Any time I can make a reference to one of my favorite movies, Pulp Fiction, in a post about the Mets, clearly I am going to take it.
This time I am not contemplating any “IFs,” but rather looking for a Winston Wolfe-type of person to come in and clean up the mess of Bobby Parnell. This situation I am terming “The Bobby (Parnell) Situation.”
Some folks, like my friend Richie S from Random Mets Thoughts suggest that the Bobby-Parnell-as-closer experiment be shut down yesterday (and hopefully prior to the meltdown on Saturday to get a “do-over.”). I can understand. After all, Robert Allen Parnell (not to be confused with a seemingly effective Robert Allen…”RA” Dickey) has been with the team in some capacity since 2008. He’s one of those quintessential pitchers with “good stuff” (loose translation means: “he throws really really hard”). However, he hasn’t quite figured out how to harness it.
However, I won’t go so far as to say that the experiment should be closed and we need to move on. Yes, I do know that he’s blown three saves in ONE damn week. Yes, I know it’s incredibly aggravating to see him come in during the 9th, especially when we’ve been a little almost to a degree (ahem) “fortunate” with some good closers in the last few years with Billy Wagner and Francisco Rodriguez. Yes, I remember how much those two made my ulcer heat up. For the most part, we were lucky. Okay LUCKIER THAN MOST. I digress. Anyway, some might feel the Bobby Parnell Experiment situation is over. But I see it is just beginning.
See, we had the pleasure on the Kult of Mets Personalities to have former Mets pitching coach Rick Peterson as a guest, and the Krew asked him about his feelings on Bobby Parnell. The theory (which is flawed) is that if a pitcher can hit 97, 98, 99, even 100 MPH on the gun, that the strike outs should come easily. Not so, and we’ve seen this issue with Parnell on many occasions. Peterson even said that hitters can swing over 100 MPH. The problem is Parnell doesn’t have an out pitch nor is his pitching cadence consistent. Peterson points out that many pitchers with hittable “stuff” (think: Burnett, AJ) has to do with the fact that their foot positioning is inconsistent. Their arm position may not only be tipping their pitches beforehand, but also that their arms are throwing while their foot has not come down.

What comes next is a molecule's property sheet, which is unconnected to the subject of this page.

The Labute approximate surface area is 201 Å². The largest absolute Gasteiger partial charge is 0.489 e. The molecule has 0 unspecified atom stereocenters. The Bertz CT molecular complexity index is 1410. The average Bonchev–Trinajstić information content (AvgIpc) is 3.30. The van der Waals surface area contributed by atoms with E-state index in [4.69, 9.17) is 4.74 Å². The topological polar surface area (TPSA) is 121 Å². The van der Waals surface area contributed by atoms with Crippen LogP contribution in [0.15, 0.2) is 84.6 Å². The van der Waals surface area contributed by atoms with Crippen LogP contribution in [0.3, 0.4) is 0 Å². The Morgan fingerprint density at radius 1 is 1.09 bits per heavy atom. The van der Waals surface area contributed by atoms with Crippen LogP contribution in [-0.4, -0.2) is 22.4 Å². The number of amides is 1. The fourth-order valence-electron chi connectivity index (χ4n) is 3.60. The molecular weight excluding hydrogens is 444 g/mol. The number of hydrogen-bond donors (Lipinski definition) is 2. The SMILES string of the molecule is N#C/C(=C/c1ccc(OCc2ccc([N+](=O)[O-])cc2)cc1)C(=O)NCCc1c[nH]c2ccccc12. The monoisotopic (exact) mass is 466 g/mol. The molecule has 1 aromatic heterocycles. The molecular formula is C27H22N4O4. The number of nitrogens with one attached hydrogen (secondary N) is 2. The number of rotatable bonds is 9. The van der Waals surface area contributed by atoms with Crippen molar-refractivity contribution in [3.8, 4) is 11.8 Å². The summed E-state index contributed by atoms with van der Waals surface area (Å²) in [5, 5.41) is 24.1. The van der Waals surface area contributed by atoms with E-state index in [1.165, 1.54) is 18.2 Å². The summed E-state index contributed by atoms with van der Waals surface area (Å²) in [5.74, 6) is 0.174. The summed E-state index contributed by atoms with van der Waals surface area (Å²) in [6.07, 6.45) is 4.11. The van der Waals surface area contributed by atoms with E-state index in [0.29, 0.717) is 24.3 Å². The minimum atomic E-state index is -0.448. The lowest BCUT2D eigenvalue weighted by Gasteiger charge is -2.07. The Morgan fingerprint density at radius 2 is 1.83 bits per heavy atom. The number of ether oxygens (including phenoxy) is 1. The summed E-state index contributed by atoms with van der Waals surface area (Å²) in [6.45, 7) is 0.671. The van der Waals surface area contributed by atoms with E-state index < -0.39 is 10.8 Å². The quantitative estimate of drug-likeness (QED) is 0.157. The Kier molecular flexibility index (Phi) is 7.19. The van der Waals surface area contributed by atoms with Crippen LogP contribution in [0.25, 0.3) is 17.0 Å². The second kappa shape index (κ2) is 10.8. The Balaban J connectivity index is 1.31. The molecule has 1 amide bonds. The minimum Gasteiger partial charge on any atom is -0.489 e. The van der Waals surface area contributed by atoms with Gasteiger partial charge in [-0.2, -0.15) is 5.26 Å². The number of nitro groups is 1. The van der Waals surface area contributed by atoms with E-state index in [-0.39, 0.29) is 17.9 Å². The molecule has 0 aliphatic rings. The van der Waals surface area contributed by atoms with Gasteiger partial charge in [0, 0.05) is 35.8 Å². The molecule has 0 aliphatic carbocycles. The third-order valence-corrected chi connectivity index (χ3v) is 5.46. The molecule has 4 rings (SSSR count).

Considering this guy managed to help Oliver Perez win 15 games in 2007, I’m willing to take his position seriously and not just with a grain of salt. These mechanical flaws can not only tip the hitters off, but cause the pitcher to keep making the same mistakes over and over.
Likewise, I’ve mentioned before that I think Dan Warthen is pretty worthless. Fact is, we have not seen much marked improvement on the pitching staff which can go many ways. Mike Pelfrey I think is too stubborn to listen to advice, and that he and Peterson did not click when he was there. However, look at pitchers who pretty much developed under Warthen’s watch: Jonathon Niese, Dillon Gee, even Parnell. The former two are serviceable pitchers but have not taken the next level of their careers. This could be a problem and cause the Mets to do something drastic, like trade them when they have not only good stuff, but they “get it.”
Here’s my thing with Parnell: I actually have advocated he be the closer for the Mets. I think out of all the Mets’ home grown pitchers, he has the most potential for the bullpen and that can be very valuable. He also “gets it.” See, what kind of annoys me but at the same time gives me hope is that he ALWAYS knows when he messes up. Yet, he can’t seem to learn what he is doing wrong in those moments. He also has a mentality I think to not only be taught the changes, but that he gets the idea of being a closer. It takes a special type of pitcher to balance that.
I think he can do it, he needs to be taught. I think he could be receptive.
He’s not Billy Wagner, he’s not Frankie Rodriguez, he’s certainly not Trevor Hoffman or anyone of that ilk…YET. He could be, and this is why I think Bobby Parnell could be taught the mechanics of being a good closer of the future for the Mets. Especially if he feels he can do it. To me, that’s half the battle.
In closing, I respectfully disagree with my friend Richie S, but I hope that doesn’t hinder the next beer he plans to buy…